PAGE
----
Tag Archives: Uncle Tom’s Cabin

Book: New Essays on Uncle Tom’s Cabin

New Essays on Uncle Tom's Cabin

Too much Uncle Tom.
195 pages, ★★★★

This collection of very detailed essays were written by different authors, so there’s naturally a lot of overlap in content.

Rather than review this book, I’m going to share some of the reflections I made while reading it.

  1. Some critics [of Uncle Tom’s Cabin] said the book isn’t a part of high culture because it appeals to the masses. Others said it appeals to sadness, too fundamental a human emotion, and thus yields no artistic merit. I think Uncle Tom’s Cabin isn’t sad at all because even though characters in the book suffer, the author doesn’t choose to dwell on their suffering. She merely describes it, leaving any reflection up to the reader.
  2. Radical abolitionist William Lloyd Garrison suggested angrily that there were two Jesus Christs: one passive, long-suffering Christ for blacks, and one rebellious, warrior Christ for whites. According to Christian values in 19th century America, whites and blacks were expected to respond to suffering in different ways!
  3. Stowe held back on describing sexual abuse because the novel’s intended audience included children. In reality, sexual abuse of young, female slaves was widespread (Legree in Uncle Tom’s Cabin would have abused his slaves sexually, for example).
  4. Women played a role in ending slavery by persuading their white husbands that slavery was wrong, and by requesting that blacks stay subservient rather than self-determined. (A violent slave population would not have elicited sympathy from the whites.) By not fanning the flames of oppression or of revolution, women allowed slavery to ‘burn out’ faster than it otherwise would have.
  5. Gothic portrayal of women in nursery rhymes as “houses” is something to think about.

Between these interesting points was a great amount of detail that would lend itself well to a book club or a literary seminar. This book contained more than enough analysis of Uncle Tom for the average, interested reader. ★★★★

Book: Uncle Tom’s Cabin and Mid-Nineteenth Century United States

Uncle Tom's Cabin and Mid-Nineteenth Century United States

Succinct, analytical, readable, perfect.
175 pages, ★★★★★

The original text of Uncle Tom’s Cabin was very dense, laced with nineteenth-century English and was a nuisance to read—especially the speech from Tom’s wife, Chloe. Here’s an excerpt of the original:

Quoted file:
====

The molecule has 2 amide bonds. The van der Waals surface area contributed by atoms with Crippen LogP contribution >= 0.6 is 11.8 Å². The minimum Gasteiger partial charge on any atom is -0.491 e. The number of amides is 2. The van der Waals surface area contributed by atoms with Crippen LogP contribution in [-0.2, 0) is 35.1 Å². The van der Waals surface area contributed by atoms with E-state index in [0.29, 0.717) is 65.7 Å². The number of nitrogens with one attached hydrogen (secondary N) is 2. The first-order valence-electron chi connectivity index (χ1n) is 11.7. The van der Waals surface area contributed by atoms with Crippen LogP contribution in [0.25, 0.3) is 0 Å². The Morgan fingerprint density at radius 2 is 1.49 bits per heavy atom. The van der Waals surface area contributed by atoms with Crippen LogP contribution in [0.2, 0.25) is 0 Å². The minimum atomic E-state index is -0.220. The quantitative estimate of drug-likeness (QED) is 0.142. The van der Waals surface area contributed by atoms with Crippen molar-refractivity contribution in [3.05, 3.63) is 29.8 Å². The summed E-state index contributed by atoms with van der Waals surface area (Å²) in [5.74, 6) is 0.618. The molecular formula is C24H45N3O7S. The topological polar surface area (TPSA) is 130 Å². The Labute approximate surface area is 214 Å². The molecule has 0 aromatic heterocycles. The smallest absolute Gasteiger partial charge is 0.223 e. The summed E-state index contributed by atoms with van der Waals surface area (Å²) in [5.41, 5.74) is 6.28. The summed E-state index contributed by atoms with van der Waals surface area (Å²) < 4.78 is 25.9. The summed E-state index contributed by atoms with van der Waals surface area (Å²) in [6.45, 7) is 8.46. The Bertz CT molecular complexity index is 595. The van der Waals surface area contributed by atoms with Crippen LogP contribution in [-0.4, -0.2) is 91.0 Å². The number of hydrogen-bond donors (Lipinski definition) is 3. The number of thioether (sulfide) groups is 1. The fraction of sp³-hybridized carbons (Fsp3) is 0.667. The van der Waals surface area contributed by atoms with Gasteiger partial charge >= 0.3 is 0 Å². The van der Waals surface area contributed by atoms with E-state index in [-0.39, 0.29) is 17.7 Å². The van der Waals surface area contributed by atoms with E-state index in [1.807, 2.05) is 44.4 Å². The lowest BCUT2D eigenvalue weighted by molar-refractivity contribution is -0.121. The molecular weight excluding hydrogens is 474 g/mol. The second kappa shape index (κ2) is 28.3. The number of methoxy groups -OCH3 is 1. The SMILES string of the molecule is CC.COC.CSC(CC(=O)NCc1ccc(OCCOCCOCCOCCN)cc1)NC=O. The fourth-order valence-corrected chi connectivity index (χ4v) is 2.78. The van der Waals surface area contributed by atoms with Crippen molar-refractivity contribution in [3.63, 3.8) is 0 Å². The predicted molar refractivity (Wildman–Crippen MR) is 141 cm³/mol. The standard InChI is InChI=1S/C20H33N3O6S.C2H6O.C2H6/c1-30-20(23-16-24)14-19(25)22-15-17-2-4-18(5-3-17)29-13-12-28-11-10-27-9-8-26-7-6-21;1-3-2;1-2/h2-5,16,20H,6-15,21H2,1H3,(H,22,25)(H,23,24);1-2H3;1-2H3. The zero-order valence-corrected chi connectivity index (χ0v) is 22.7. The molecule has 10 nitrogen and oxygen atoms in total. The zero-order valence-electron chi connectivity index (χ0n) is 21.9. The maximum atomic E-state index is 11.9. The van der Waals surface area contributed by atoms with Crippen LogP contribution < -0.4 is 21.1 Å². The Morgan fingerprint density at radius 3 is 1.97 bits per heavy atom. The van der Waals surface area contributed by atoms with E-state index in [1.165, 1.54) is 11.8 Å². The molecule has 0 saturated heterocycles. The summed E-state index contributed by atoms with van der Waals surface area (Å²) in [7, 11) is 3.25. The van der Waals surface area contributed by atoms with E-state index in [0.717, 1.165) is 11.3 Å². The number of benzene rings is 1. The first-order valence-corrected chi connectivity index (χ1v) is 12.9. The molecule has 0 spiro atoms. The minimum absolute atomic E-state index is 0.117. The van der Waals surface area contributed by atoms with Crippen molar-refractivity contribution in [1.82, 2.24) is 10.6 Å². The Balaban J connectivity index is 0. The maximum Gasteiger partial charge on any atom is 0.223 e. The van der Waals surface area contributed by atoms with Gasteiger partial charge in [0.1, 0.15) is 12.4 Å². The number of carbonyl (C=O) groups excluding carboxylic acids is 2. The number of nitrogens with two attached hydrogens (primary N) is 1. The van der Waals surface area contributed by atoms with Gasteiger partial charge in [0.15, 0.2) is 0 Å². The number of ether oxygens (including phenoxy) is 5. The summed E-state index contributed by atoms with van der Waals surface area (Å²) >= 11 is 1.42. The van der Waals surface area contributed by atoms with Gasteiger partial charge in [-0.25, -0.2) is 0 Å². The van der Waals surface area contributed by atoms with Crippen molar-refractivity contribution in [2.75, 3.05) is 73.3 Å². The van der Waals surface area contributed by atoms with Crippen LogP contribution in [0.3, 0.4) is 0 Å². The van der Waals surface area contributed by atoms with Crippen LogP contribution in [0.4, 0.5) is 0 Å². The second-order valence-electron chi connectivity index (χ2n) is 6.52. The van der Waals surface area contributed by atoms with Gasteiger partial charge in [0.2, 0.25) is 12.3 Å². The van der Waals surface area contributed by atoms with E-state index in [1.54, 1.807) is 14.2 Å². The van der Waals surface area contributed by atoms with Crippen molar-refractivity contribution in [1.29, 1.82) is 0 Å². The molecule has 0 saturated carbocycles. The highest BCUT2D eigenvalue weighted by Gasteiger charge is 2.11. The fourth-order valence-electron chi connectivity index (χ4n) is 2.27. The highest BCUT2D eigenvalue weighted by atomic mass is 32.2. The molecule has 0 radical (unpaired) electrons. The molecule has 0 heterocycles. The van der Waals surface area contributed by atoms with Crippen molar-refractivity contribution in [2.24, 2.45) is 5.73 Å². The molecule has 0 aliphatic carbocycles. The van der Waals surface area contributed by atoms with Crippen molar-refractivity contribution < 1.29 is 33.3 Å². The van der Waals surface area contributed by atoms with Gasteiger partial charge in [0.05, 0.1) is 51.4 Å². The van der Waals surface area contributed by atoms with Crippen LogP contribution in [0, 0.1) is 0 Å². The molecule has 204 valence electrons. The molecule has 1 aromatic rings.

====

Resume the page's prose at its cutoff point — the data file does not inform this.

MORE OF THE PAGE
“An’ de Gineral, he knows what cookin’ is. Bery nice man, de Gineral! He comes of one of de bery fustest families in Old Virginny!”

While it’s intelligible, it’s tiring to read.

However, I learned much more from this book, called Uncle Tom’s Cabin and Mid-Nineteenth Century United States. It uses the concise, logical English language that as a science student (and as a blogger), I’m much more used to. It not only tells you the story, the author’s background, her reasons for writing, and the book’s influence on the American public, but also includes discussions of the devastating slave trade, the ‘ownership’ of women and the extermination of native Americans that occurred in the same historical period. This book concludes with a chapter on Uncle Tom’s Cabin‘s legacy. I learned much more from this book than from Uncle Tom’s Cabin itself.

Reading derivative works isn’t cheating at all. Nobody was expected to read the original text of On the Origin of Species while I was doing undergraduate science. We were, however, expected to know the gist of what it said by reading books that relate heavily to it (The Third Chimpanzee and Genome come to mind).

Instead of reading the dozens of classics on my reading list, I’m going to hunt for derivative works of all of them. I think I’ve finally found a way to make classic fiction both enjoyable and accessible at the same time… ★★★★★

Book: Uncle Tom’s Cabin

Uncle Tom's Cabin

Incredibly influential, sadly inaccessible.
411 pages, ★★

How dare I give just two stars to a classic?

Uncle Tom’s Cabin is a novel about slaves in 19th century America. I’ve summarised the story into a character map below.

Uncle Tom's Cabin Character Map

Uncle Tom’s Cabin was written for white people. I say this because it doesn’t dwell on the struggles, the emotional turmoil, the fear and loathing of whites that slaves faced; nor does it stir up revolution. Rather, it tells a realistic, emotionally-restrained story of two Christian slaves who stay unwaveringly loyal despite extreme social injustice.

While the book itself has no political ideology, it was one of the most politically influential books in American history; and possibly of all time. It spread rapidly—one in six adult Americans owned a copy—and was the best-selling novel in American history at the time. Uncle Tom’s Cabin stimulated the growing impetus to abolish slavery to such an extent that 50 years later, author Harriet Beecher Stowe’s bust was placed alongside that of Washington, Franklin and Lincoln in New York’s Hall of Fame for Great Americans. Even President Abraham Lincoln made references to “that lady” who “started the great Civil War”. Many writers argue that this novel played a significant role in the abolition of slavery in America.

Most interesting is that according to a poll conducted in 1946, the majority of Negroes surveyed by Negro Digest considered Uncle Tom’s Cabin “anti-Negro” since it “presented the black in a submissive, docile, cringing role, portraying him as less than a man”. While their description is definitely true, it seems ironic that the American black population would grow to resent the book that had quite possibly set them free.

In conclusion, this is a fascinating book, and is one that everyone interested in history should know about. So why only two stars? It’s told in such dated English that I struggled to enjoy it. Read literary criticisms instead. ★★